A few months ago, my husband and I went to a favorite Japanese restaurant. The former owner – a dear friend – had recently retired so as to travel and work on his golf game. Since we had always enjoyed the food, the service and the ambience, we decided to check out how his successor was doing and have a mid-week lunch date. Although the server took our drink order immediately, it was sometime later before she returned to ask if we’d like some food to go with it. My own order arrived in a timely fashion and we both assumed my husband’s would be out next. Nearly 10 minutes passed. When she finally strolled by to ask how everything was, we asked about the still-missing order. With a shrug, she said she’d go check on it. Upon her return, she immediately threw the chef under the bus with the explanation that “He screwed up because we’re really busy” (which, rather obviously, they weren’t). When the order finally arrived – and after a long enough passage to suggest it had never gone in to begin with – it wasn’t even correct. All this time, the manager had made several strolls through the dining room; although he would likely have seen and heard what was going on, he never stepped up to remedy the problem. Suffice it to say, we won’t be going back.
We contrast this to quite a different experience we had this past weekend at Cielito, a delightful Mexican restaurant in downtown Santa Barbara (California). Not only was our server pleasant and attentive but over the course of our lunch we were checked in on by four other servers, both of the young hostesses and the eatery’s new owner – each of them genuinely interested in how we were enjoying our meal and whether there was anything else they could get us. In a nutshell, not only did every employee “own” that table but also clearly owned Cielito’s reputation as a “go-to” place for an enjoyable experience. Whenever future getaways include a trip to Santa Barbara, there’s no question where we’ll be headed for lunch.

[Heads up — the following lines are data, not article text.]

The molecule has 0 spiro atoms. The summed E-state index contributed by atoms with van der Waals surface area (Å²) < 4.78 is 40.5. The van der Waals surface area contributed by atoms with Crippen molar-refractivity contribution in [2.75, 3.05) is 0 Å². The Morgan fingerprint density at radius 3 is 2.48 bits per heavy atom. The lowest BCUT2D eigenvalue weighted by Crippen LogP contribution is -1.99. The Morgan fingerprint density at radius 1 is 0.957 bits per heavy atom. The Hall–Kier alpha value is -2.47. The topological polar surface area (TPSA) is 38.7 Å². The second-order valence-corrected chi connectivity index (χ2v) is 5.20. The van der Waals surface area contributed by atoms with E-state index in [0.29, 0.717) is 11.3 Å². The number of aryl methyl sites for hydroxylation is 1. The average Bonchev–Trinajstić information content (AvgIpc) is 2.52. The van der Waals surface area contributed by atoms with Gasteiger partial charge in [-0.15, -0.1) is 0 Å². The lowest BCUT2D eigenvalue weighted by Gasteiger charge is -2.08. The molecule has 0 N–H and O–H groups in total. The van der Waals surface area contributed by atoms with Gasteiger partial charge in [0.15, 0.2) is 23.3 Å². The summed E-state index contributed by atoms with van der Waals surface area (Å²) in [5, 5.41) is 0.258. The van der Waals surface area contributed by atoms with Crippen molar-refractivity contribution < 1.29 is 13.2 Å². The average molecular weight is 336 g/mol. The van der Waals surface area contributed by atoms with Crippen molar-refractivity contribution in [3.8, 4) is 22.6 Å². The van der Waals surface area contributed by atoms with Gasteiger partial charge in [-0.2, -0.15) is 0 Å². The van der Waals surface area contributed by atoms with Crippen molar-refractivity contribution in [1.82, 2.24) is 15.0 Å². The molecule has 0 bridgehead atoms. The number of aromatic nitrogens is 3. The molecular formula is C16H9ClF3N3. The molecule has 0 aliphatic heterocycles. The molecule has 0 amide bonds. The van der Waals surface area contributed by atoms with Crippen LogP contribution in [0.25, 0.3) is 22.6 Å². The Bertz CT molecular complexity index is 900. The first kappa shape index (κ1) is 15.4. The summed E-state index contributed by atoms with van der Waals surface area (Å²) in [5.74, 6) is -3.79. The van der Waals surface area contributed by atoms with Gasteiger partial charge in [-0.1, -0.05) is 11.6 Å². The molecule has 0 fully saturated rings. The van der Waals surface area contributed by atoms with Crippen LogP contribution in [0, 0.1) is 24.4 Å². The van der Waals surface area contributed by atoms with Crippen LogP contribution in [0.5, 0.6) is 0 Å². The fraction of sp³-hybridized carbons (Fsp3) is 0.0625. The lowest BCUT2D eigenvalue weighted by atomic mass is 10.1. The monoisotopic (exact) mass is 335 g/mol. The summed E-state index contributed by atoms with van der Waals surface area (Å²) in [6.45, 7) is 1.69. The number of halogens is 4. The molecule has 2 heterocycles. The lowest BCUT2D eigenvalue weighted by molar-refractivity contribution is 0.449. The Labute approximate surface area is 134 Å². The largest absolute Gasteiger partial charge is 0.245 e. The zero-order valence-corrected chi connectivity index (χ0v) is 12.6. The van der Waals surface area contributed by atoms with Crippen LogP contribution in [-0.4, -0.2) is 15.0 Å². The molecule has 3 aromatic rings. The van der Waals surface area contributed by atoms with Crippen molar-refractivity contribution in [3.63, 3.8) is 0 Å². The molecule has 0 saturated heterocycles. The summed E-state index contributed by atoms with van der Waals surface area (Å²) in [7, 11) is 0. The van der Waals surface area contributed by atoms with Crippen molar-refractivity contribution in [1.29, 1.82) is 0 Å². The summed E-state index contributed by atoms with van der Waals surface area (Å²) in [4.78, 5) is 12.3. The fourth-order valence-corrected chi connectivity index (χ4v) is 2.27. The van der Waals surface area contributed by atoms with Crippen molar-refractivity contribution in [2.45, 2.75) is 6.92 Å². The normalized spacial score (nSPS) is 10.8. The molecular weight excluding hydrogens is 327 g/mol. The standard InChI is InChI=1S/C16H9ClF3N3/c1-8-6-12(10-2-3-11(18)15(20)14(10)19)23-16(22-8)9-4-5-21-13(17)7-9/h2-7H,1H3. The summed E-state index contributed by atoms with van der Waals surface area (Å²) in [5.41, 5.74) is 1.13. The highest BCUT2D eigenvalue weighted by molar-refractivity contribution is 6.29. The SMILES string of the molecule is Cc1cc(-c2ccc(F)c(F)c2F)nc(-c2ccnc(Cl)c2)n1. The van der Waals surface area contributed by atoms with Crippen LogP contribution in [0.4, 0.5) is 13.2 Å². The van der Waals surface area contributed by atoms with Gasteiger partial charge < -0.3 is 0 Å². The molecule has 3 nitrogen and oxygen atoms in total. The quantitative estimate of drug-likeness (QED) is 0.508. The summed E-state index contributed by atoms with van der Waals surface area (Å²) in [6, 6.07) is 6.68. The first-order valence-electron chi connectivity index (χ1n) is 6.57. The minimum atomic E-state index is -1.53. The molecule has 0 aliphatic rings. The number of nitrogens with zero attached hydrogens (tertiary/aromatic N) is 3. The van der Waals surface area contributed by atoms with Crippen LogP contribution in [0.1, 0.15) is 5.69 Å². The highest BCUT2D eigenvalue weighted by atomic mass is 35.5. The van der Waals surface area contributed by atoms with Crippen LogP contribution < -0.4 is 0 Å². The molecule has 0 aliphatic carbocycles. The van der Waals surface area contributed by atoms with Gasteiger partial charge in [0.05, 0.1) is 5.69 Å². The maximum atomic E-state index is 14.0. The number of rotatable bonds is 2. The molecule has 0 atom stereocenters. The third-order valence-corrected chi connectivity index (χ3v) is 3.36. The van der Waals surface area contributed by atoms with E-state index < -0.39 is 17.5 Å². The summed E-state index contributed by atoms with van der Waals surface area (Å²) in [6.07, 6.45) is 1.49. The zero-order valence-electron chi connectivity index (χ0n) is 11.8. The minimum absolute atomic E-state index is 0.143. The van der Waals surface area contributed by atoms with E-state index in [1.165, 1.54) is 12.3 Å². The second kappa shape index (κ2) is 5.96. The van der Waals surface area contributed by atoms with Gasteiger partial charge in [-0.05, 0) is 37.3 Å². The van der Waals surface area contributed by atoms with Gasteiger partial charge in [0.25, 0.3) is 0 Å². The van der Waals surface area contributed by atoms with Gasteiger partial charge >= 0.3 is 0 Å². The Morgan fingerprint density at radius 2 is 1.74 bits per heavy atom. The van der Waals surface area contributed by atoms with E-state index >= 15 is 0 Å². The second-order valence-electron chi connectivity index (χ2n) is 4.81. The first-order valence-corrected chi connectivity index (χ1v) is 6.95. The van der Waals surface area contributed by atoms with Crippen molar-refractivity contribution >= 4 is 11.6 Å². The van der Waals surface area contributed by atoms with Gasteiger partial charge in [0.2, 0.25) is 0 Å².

So how does this correlate to your own business? If you’ve ever dealt with a snarky receptionist, a put-upon sales clerk, or a customer service rep who’s clearly in the wrong career, it impacts your impression of the entire organization and makes you disinclined to remain a customer. On the flip side, how many times has a store employee walked you to the correct aisle to find a particular item, wished you a great day or – if you’re a regular –addressed you by name?
Couple the interpersonal equation with the dismaying reality that despite the fact we’re living in a technologically rich wonderland where we can nimbly text someone 8,000 miles away, participate in chat rooms with total strangers, and share Instagram photos across a broad swath of social media channels, we have become increasingly starved for real-time face-time with fellow human beings. Such insularity subsequently breeds a mindset of spinning in a solo orbit – a potentially damaging scenario if what you project in the workaday world reflects poorly on the entity that employs you.
If we choose to define “communication” as 140 characters, emojis, and hashtags, we’re purposely choosing emptiness over the chance to connect on a deeper level, to empathize, and to not only let others know we have actually noticed their presence but that such presence has made a difference – even briefly – in our lives. It is a table ownership in which both sets of participants must be fully engaged in order for the experience to be memorable.